[1] Mancini, Lorenzo, et al. ""Carrier localization in GaN/AlN quantum dots as revealed by three-dimensional multimicroscopy."" Nano letters 17.7 (2017): 4261-4269.

[2] Houard, Jonathan, et al. ""A photonic atom probe coupling 3D atomic scale analysis with in situ photoluminescence spectroscopy."" Review of Scientific Instruments 91.8 (2020): 083704.

[3] Di Russo, Enrico, et al. ""Super-resolution Optical Spectroscopy of Nanoscale Emitters within a Photonic Atom Probe."" Nano Letters 20.12 (2020): 8733-8738.

[4] Dalapati, P., et al. ""In Situ Spectroscopic Study of the Optomechanical Properties of Evaporating Field Ion Emitters."" Physical Review Applied 15.2 (2021): 024014.

Lorenzo RIGUTTI (Rouen)
16:50 - 17:00 Discussion.
17:00 - 17:15 #26392 - Quantification of hydrogen in nanoscale structures using correlative TEM, SIMS and APT analysis.
Quantification of hydrogen in nanoscale structures using correlative TEM, SIMS and APT analysis.

Transmission Electron Microscopy (TEM) is a widely used technique for atomic scale imaging and chemical analysis of materials [1]. However, the analysis of elements in trace concentrations, low-Z elements and isotopic selectivity are very difficult or impossible using the typical chemical analysis techniques available in a TEM such as Energy Dispersive X-ray Spectroscopy (EDS) or Electron Energy-Loss Spectroscopy (EELS). Atom Probe Tomography (APT) allows 3D nanoscale chemical imaging and it is capable of distinguishing isotopes. However, the analysed volume is small (~ 10^6 nm^3) and the data is prone to artefacts. Specifically, a precise 3D APT reconstruction requires the local morphology of the sample tip at each instance in time which is often lacking. Furthermore, limited mass resolution and differences in the field evaporation of different elements can also introduce artefacts in the APT data. Secondary Ion Mass Spectrometry (SIMS) is a high-sensitivity technique to detect concentrations down to the ppm range. Moreover, all elements and isotopes in the periodic table can be analysed. However, the main limitation of SIMS is that the quantification is difficult because of matrix effects (i.e. strong variations in ionization yields depending on matrix elements). Relatively large volumes (~ 10^3 um^3) are typically analysed in SIMS and the lateral resolution in SIMS imaging is fundamentally limited to ~ 10 nm by the ion-solid interaction volume. To overcome the limitations of the individual techniques, we present a correlative TEM-APT-SIMS method [2] for the quantification of hydrogen, deuterium and other trace elements (dopants) in passivating contact layers used in silicon photovoltaics. The analysis and data treatment methodologies will be discussed in detail and other new methods to quantify SIMS images will also be briefly introduced [3, 4].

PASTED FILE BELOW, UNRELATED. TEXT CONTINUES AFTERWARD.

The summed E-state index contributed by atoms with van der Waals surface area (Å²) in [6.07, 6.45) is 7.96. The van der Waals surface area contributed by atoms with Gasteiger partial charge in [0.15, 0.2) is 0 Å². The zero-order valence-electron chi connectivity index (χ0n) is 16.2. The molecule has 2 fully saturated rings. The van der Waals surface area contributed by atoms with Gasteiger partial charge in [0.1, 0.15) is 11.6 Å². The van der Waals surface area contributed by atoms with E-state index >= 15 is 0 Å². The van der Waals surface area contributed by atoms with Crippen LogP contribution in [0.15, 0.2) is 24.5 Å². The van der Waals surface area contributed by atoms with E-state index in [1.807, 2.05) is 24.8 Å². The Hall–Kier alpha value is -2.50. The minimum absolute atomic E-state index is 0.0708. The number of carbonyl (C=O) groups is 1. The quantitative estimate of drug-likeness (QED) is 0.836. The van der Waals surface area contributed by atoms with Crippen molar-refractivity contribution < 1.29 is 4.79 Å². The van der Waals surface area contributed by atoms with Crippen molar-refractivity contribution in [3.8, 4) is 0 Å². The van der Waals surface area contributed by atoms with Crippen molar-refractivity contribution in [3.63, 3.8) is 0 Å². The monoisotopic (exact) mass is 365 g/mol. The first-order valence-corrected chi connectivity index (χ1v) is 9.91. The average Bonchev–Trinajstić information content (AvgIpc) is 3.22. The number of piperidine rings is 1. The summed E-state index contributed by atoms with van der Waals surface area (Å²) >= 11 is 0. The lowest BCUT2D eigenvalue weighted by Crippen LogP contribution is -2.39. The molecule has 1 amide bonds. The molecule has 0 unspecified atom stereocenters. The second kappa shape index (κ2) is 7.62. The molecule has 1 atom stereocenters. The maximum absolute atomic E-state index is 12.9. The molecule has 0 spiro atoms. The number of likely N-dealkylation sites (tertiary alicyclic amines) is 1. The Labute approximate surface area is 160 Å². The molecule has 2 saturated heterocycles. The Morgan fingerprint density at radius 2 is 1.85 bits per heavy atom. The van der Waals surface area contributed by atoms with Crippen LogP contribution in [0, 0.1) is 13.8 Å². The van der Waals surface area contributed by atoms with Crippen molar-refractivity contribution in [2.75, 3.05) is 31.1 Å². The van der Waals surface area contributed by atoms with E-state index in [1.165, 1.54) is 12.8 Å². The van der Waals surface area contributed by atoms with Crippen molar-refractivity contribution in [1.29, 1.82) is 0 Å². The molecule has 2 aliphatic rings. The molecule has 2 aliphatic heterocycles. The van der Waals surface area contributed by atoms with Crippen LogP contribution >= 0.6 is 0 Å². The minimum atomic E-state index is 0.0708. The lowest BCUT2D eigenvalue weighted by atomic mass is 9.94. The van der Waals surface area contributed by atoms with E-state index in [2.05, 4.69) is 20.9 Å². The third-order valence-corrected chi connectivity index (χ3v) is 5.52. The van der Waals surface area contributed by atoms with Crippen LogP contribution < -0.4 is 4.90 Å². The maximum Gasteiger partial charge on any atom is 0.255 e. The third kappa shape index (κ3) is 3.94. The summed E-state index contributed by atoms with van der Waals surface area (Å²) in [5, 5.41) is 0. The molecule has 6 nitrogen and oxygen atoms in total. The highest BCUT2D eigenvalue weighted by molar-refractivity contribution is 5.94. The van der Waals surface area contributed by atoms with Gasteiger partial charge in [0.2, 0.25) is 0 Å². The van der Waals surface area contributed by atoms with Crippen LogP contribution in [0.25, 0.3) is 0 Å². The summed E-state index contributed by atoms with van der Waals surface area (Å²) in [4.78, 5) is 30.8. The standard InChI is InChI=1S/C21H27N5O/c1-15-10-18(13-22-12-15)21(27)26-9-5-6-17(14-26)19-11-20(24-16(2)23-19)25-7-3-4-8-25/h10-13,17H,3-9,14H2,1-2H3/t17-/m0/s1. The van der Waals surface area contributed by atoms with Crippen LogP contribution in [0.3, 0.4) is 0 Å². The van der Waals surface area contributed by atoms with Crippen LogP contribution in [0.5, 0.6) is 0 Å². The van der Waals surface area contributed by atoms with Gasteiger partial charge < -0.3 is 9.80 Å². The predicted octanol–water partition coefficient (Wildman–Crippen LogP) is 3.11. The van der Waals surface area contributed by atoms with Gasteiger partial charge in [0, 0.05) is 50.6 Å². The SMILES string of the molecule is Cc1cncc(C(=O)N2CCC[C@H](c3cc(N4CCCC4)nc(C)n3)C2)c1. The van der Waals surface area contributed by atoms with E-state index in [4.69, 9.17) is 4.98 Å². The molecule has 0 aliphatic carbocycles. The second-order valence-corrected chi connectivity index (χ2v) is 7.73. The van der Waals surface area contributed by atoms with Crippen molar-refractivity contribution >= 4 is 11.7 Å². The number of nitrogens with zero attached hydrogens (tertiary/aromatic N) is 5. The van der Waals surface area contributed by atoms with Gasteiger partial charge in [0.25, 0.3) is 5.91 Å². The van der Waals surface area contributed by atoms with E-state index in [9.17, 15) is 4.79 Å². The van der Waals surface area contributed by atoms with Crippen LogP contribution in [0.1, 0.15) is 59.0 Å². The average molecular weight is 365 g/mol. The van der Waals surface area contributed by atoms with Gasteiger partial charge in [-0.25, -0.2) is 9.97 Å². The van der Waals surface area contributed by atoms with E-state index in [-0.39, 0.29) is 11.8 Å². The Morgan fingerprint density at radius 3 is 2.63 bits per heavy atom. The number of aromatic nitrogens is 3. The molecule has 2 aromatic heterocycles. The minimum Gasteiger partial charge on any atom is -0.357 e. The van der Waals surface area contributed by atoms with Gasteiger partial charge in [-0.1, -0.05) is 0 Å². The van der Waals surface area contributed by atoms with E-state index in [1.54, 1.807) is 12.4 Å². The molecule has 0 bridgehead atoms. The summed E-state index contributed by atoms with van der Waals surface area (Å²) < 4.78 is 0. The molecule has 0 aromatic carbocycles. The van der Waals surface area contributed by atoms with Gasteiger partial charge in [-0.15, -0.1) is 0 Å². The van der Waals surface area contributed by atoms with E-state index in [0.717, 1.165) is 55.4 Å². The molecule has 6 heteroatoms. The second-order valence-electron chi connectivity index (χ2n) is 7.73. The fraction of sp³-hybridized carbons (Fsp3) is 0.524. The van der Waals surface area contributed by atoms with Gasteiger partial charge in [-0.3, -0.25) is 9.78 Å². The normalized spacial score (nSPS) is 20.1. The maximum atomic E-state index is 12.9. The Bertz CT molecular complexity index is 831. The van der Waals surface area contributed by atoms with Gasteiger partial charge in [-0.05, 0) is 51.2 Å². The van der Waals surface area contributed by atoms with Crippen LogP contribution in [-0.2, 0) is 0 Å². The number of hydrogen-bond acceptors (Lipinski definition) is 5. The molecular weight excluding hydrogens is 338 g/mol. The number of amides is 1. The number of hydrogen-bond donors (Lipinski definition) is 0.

This work was partially funded by the Luxembourg National Research Fund (FNR) by the grants C18/MS/12661114 (MEMPHIS) and INTER/SNF/16/11536628 (NACHOS).


[1] D. B. Williams & C. B. Carter, Transmission Electron Microscopy, Springer, US 2009

[2] S. Pal et al, Appl. Surf. Sci, 555, 149650, 2021

[3] S. Eswara et al, MRS Comm., 9, 916–923, 2019

[4] L. Yedra et al, J. Anal. Atom. Spectrom., 36, 56-63, 2021

Santhana ESWARA (Esch-sur-Alzette, Luxembourg)
17:15 - 17:25 Discussion.
17:25 - 17:40 #26394 - Low-Energy Excitations in Transition-Metal Oxides by STEM-EELS Spectromicroscopy.
Low-Energy Excitations in Transition-Metal Oxides by STEM-EELS Spectromicroscopy.

The transition metal oxides exhibit a variety of interesting properties, such as ferroelectricity, superconductivity, etc. The atomic structural degrees of freedom and the electron’s degrees of freedom (charge and spin) lead to various phenomena through phase transitions. All these orders can be studied through collective excitations. By scanning transmission electron microscopy (STEM) with monochromator, the energy resolution can go as low as 5meV [1], and such low-energy excitations can thus be investigated by electron energy-loss spectroscopy (EELS) [2, 3]. 

In this work, we focus on the low-energy electronic excitations, id est, the plasmon and the d-d excitations on the SrVO3 oxides. The SrVO3 is an attractive earth‐abundant transparent conducting oxide. It is also described as a typical correlated metal where low-energy plasmon fluctuation can also leads to an appreciable renormalization of the low-energy band. Nevertheless, the experimental occurrence of plasmons is poorly reported. The observations of plasmonic type d-d excitations (dipolar contribution, strong surface delocalization in aloof beam) on SrVO3 by EELS are shown in Figure 1. Furthermore, the dispersion curve of the bulk plasmon, as measured for different slabs thicknesses, will be presented and discussed with respect to ab-initio calculation. The Figure 2 shows that the nanostructures based on SrVO3 exhibit the Fabry-Perot type surface plasmon modes. Several surface plasmons modes are visible on “rod-type” geometries, such as half-rod or slit and have been compared to the finite-difference time-domain (FDTD) simulation. We will report energy widths of surface plasmon as low as 50 meV in the sub 0.5eV loss range..It suggests that SrVO3 could be one alternative plasmonic materials due to the high quality factor in the near-infrared range, and thereby providing a reference for searching for better plasmonic materials.

References :

[1] O.L. Krivanek et al., Nature 514 (2014), 209.

[2] A. Gloter et al., Ultramicroscopy 109 (2009), 1333.

[3] V. Mkhitaryan et al., Nano letters 21 (2021), 2444.

Figure 1: (a) Disperson curve and (b) bulk/aloof measurements on SrVO3. (c) Dispersion curve of the plasmon peaks.

Figure 2: The Fabry-Perot type d-d based surface plasmon modes in SrVO3 of (a) half-rod and (c) slit nanostructures. (b) FDTD simulation of (a).

Chia-Ping SU (Orsay)
17:40 - 17:50 Discussion.
17:50 - 18:00 Electron detectors for counted EELS acquisition - Gatan. Ray TWESTEN (Product Manager – Analytical Instruments) (GATAN, Etats-Unis)
18:00 - 18:10 Discussion.
Room 2